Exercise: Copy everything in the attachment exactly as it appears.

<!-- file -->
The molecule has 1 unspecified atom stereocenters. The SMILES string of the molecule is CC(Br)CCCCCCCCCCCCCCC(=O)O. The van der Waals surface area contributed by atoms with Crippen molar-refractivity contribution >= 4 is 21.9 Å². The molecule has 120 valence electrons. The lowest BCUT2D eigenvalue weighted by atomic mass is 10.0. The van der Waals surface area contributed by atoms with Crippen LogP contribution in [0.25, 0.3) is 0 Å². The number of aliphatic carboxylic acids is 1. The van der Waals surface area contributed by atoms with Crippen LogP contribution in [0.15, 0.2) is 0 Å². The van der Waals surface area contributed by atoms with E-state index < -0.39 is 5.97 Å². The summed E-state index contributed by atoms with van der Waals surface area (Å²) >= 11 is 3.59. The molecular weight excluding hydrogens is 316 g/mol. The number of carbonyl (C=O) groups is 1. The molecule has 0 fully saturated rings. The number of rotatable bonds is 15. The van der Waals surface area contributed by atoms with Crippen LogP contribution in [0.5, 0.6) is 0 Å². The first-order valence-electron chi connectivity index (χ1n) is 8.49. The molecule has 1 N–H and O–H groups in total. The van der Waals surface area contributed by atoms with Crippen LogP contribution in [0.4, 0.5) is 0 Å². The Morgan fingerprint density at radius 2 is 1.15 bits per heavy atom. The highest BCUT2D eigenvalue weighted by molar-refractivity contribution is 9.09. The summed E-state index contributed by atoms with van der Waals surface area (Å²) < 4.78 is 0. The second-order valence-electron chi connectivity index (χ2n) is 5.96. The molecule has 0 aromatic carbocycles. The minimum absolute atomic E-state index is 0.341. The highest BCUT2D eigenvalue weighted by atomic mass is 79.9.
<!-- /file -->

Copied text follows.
The molecule has 1 unspecified atom stereocenters. The SMILES string of the molecule is CC(Br)CCCCCCCCCCCCCCC(=O)O. The van der Waals surface area contributed by atoms with Crippen molar-refractivity contribution >= 4 is 21.9 Å². The molecule has 120 valence electrons. The lowest BCUT2D eigenvalue weighted by atomic mass is 10.0. The van der Waals surface area contributed by atoms with Crippen LogP contribution in [0.25, 0.3) is 0 Å². The number of aliphatic carboxylic acids is 1. The van der Waals surface area contributed by atoms with Crippen LogP contribution in [0.15, 0.2) is 0 Å². The van der Waals surface area contributed by atoms with E-state index < -0.39 is 5.97 Å². The summed E-state index contributed by atoms with van der Waals surface area (Å²) >= 11 is 3.59. The molecular weight excluding hydrogens is 316 g/mol. The number of carbonyl (C=O) groups is 1. The molecule has 0 fully saturated rings. The number of rotatable bonds is 15. The van der Waals surface area contributed by atoms with Crippen LogP contribution in [0.5, 0.6) is 0 Å². The first-order valence-electron chi connectivity index (χ1n) is 8.49. The molecule has 1 N–H and O–H groups in total. The van der Waals surface area contributed by atoms with Crippen LogP contribution in [0.4, 0.5) is 0 Å². The Morgan fingerprint density at radius 2 is 1.15 bits per heavy atom. The highest BCUT2D eigenvalue weighted by molar-refractivity contribution is 9.09. The summed E-state index contributed by atoms with van der Waals surface area (Å²) < 4.78 is 0. The second-order valence-electron chi connectivity index (χ2n) is 5.96. The molecule has 0 aromatic carbocycles. The minimum absolute atomic E-state index is 0.341. The highest BCUT2D eigenvalue weighted by atomic mass is 79.9.